Massive cortical cataract was produced 15-30 days after a single injection of an overdose of sodium selenite into 14-day-old rats. Most of the cortical cataract appeared to be due to extensive liquefaction of cortical fibers. Water influx, following initial damage to the epithelium by selenium, and action of lens proteases were probable mechanisms for the extensive liquefaction. Remarkably, selenite cortical cataract spontaneously cleared after several months, restoring essentially normal cells to the epithelium and outer and mid-cortex. Major mechanisms for clearing probably involved: (1) removal of damaged proteins from the lens by extensive proteolysis; and (2) replacement of fibers by resumption of normal fibergenesis. The data emphasized the remarkable reparative potential of the lens, and indicated the usefulness of the selenite cortical cataract as a model to study such processes.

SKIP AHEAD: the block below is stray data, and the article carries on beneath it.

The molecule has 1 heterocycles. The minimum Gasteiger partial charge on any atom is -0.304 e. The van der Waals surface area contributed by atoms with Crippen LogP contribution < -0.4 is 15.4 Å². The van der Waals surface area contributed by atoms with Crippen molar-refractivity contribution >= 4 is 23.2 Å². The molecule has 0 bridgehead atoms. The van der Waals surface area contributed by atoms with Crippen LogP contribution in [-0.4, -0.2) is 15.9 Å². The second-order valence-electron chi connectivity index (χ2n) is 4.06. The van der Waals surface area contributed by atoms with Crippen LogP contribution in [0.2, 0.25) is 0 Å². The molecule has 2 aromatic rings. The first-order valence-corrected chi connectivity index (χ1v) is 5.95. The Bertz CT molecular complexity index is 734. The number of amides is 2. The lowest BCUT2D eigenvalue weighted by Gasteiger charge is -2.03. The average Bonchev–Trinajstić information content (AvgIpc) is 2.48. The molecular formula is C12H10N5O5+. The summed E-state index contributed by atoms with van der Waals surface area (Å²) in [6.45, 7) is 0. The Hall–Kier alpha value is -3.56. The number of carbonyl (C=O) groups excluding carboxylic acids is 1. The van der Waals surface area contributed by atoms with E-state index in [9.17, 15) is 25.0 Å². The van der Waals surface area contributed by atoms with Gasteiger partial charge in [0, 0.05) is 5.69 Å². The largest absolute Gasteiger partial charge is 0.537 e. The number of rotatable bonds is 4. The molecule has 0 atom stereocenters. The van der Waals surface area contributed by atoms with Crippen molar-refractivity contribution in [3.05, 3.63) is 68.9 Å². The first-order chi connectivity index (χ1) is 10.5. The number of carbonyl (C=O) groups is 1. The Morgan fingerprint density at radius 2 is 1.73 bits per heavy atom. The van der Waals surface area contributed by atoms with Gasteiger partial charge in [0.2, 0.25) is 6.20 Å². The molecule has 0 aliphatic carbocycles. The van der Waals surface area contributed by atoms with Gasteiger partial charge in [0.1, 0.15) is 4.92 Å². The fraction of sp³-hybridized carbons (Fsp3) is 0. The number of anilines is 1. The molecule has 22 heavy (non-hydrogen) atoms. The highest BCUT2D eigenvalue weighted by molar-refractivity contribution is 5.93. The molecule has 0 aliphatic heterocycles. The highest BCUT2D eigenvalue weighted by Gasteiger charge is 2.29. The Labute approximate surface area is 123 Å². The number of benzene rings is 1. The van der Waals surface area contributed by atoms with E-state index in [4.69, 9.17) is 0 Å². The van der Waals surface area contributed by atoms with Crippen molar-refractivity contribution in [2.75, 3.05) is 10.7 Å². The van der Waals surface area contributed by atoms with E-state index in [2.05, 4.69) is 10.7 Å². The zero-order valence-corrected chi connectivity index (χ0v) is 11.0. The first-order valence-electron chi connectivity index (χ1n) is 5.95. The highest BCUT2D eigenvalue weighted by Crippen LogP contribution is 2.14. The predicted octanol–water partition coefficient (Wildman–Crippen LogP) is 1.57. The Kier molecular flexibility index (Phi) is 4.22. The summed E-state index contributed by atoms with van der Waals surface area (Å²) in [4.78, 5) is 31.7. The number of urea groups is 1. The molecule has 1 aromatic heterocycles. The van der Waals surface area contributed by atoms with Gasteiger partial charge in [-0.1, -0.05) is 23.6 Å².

|Original language||English (US)|
|Number of pages||10|
|Journal||Investigative Ophthalmology and Visual Science|
|State||Published - 1988|
ASJC Scopus subject areas
- Sensory Systems
- Cellular and Molecular Neuroscience